Anyone looking silver, porcelain, glass or crystal, clocks, furniture, rugs, lamps, tribal artefacts, paintings, religious icons, jewellery, watches, cameras, radios, maps or posters will no doubt will find what they are after.
Most of the auction items are very affordable with catalogue estimates in the hundreds of dollars range.
However, a significant number are collector pieces beginning with the opening lot, a circa 1900 French gilded silver chalice complete with the inscription “Whoever Eats Of This Bread, He Shall Live Forever” by French silversmith Paul Brunet who worked around Paris in the second half of the 19th century.
Ancient Chinese pottery is in this category including two items from the Tang Dynasty (618 to 907 A.D.) – a camel statue (Lot 574 ) and statue of a male figure with a ball (Lot 575 ), each accompanied by thermoluminescence test certificates from Oxford Authenticity and carrying respective estimates of $8000-$10,000 and $7500-$10,000.
A pre-Columbian Mayan orange ware pottery cylinder vessel from the late Classic Period of 550-950 A.D. (Lot 578 ) is another ancient attraction, while a 14th-15th century north Indian Lakshimi bronze statue with the remains of a cold painted finish and inlaid with gemstones (Lot 581 ) is worth a second look.
Collectors also should be interested in an Egyptian carved stone hippopotamus believed to bring good luck and protection, identified with the goddess Taweret, from the Middle Kingdom 2100-1800 B.C. (Lot 576 ).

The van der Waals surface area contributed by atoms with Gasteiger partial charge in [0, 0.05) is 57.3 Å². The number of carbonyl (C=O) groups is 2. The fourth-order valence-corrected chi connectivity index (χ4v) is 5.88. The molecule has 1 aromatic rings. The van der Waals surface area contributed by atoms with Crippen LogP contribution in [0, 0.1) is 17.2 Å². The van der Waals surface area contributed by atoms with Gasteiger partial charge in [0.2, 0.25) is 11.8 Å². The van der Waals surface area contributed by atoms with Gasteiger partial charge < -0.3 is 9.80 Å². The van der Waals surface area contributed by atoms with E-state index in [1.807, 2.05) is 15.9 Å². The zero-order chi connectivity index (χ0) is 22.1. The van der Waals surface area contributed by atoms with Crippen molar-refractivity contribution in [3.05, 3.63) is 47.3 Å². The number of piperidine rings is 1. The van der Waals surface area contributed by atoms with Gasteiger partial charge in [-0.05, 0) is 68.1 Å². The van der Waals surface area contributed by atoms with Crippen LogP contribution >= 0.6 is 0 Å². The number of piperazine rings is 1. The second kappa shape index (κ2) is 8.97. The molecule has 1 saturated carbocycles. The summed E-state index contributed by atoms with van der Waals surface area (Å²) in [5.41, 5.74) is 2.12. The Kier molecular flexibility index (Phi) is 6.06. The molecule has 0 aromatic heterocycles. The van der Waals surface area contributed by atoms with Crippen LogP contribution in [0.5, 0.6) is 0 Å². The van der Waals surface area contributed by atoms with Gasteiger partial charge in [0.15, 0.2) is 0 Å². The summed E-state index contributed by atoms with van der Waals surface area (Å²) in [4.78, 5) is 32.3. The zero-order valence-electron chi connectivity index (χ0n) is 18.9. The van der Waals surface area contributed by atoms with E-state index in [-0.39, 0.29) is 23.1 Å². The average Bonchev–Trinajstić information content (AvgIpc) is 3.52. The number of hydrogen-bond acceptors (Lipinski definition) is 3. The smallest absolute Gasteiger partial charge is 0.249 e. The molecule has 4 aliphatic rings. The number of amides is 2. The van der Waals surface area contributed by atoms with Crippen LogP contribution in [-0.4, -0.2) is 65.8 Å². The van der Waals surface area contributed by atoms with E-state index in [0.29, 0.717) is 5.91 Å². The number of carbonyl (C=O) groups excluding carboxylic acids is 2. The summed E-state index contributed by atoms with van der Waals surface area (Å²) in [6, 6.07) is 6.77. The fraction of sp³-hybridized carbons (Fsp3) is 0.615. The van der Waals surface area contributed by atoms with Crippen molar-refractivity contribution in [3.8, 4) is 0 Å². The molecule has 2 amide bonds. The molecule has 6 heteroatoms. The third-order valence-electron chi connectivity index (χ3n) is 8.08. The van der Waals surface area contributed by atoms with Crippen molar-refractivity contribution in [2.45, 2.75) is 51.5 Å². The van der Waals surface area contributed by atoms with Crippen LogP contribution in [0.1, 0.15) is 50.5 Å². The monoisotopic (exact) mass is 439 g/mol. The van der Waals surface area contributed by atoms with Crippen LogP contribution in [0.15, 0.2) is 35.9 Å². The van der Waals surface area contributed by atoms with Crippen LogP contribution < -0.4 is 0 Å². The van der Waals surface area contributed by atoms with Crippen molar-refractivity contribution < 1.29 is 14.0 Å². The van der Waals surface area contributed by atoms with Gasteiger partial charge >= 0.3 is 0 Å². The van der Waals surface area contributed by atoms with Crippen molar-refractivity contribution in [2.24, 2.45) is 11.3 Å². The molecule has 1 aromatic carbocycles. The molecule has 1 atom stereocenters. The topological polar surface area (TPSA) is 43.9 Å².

Amongst the tribal artefacts on offer is a particularly fine 19th century Fijian chieftain’s whale tooth necklace known as a Wasekaseka (Lot 566 ), acquired in New Zealand and restrung in the late 1960s.
Paintings in the auction are from Australia and Europe and include 19th century work from an unknown artist featuring Dutch men of war at harbour (lot 594) and lot 595, a circa 1770s oil entitled A Meeting on a Woodland Path by Italian artist Francesco Casanova (1727-1802).
Another work entitled The Book Seller (lot 612) is by French artist Gustave David (1824-1891).
The militaria range is fascinating and features a 20th century replica suit of Middle Ages armour (Lot 764 ), a circa 1830s pair of antique flintlock pistols of Ottoman Balkans origin (Lot 766 ) and a circa 1907-1918 Saxon Guard cavalry regiment officer’s parade lion helmet (Lot 778 ) with a catalogue estimate of $12,000-$15,000.
There is a comprehensive range of jewellery including an intricate Spanish art nouveau 18-carat gold brooch with enamel floral decoration (Lot 1074 ) from Barcelona’s Masriera jewellery workshop that boasts a long history of fine craftsmanship stretching back to the 19th century. This piece is believed to be the work of Llius Masriera (1872-1958).